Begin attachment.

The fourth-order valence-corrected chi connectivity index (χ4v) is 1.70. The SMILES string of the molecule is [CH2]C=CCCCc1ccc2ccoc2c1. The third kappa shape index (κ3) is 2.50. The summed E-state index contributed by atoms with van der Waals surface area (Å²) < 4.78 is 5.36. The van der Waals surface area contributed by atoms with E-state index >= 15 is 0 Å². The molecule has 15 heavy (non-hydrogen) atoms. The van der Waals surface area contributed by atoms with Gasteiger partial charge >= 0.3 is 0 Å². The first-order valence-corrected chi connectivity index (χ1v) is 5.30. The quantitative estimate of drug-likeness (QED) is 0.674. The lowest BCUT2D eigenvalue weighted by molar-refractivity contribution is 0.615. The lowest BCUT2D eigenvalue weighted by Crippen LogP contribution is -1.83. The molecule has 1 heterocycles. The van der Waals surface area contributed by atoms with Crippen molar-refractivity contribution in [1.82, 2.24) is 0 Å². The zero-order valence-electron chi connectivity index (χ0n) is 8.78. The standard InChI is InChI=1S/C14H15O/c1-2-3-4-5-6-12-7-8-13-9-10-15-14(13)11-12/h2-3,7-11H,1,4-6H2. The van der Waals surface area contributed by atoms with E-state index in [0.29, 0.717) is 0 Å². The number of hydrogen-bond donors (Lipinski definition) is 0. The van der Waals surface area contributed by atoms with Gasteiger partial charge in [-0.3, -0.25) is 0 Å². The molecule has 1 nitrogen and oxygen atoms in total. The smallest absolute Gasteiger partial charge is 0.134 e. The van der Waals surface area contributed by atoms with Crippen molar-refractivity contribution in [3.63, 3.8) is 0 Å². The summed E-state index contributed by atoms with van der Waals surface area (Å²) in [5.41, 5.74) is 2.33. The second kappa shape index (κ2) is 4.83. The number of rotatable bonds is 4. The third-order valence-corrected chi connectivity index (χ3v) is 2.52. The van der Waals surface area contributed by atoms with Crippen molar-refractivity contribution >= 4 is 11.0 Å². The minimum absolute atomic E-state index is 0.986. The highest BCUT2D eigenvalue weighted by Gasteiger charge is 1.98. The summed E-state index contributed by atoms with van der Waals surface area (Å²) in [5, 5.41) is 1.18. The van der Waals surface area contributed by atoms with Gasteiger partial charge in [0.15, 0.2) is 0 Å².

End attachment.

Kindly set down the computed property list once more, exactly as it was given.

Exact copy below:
The fourth-order valence-corrected chi connectivity index (χ4v) is 1.70. The SMILES string of the molecule is [CH2]C=CCCCc1ccc2ccoc2c1. The third kappa shape index (κ3) is 2.50. The summed E-state index contributed by atoms with van der Waals surface area (Å²) < 4.78 is 5.36. The van der Waals surface area contributed by atoms with E-state index >= 15 is 0 Å². The molecule has 15 heavy (non-hydrogen) atoms. The van der Waals surface area contributed by atoms with Gasteiger partial charge >= 0.3 is 0 Å². The first-order valence-corrected chi connectivity index (χ1v) is 5.30. The quantitative estimate of drug-likeness (QED) is 0.674. The lowest BCUT2D eigenvalue weighted by molar-refractivity contribution is 0.615. The lowest BCUT2D eigenvalue weighted by Crippen LogP contribution is -1.83. The molecule has 1 heterocycles. The van der Waals surface area contributed by atoms with Crippen molar-refractivity contribution in [1.82, 2.24) is 0 Å². The zero-order valence-electron chi connectivity index (χ0n) is 8.78. The standard InChI is InChI=1S/C14H15O/c1-2-3-4-5-6-12-7-8-13-9-10-15-14(13)11-12/h2-3,7-11H,1,4-6H2. The van der Waals surface area contributed by atoms with E-state index in [0.29, 0.717) is 0 Å². The number of hydrogen-bond donors (Lipinski definition) is 0. The van der Waals surface area contributed by atoms with Gasteiger partial charge in [-0.3, -0.25) is 0 Å². The molecule has 1 nitrogen and oxygen atoms in total. The smallest absolute Gasteiger partial charge is 0.134 e. The van der Waals surface area contributed by atoms with Crippen molar-refractivity contribution in [3.63, 3.8) is 0 Å². The summed E-state index contributed by atoms with van der Waals surface area (Å²) in [5.41, 5.74) is 2.33. The second kappa shape index (κ2) is 4.83. The number of rotatable bonds is 4. The third-order valence-corrected chi connectivity index (χ3v) is 2.52. The van der Waals surface area contributed by atoms with Crippen molar-refractivity contribution >= 4 is 11.0 Å². The minimum absolute atomic E-state index is 0.986. The highest BCUT2D eigenvalue weighted by Gasteiger charge is 1.98. The summed E-state index contributed by atoms with van der Waals surface area (Å²) in [5, 5.41) is 1.18. The van der Waals surface area contributed by atoms with Gasteiger partial charge in [0.15, 0.2) is 0 Å².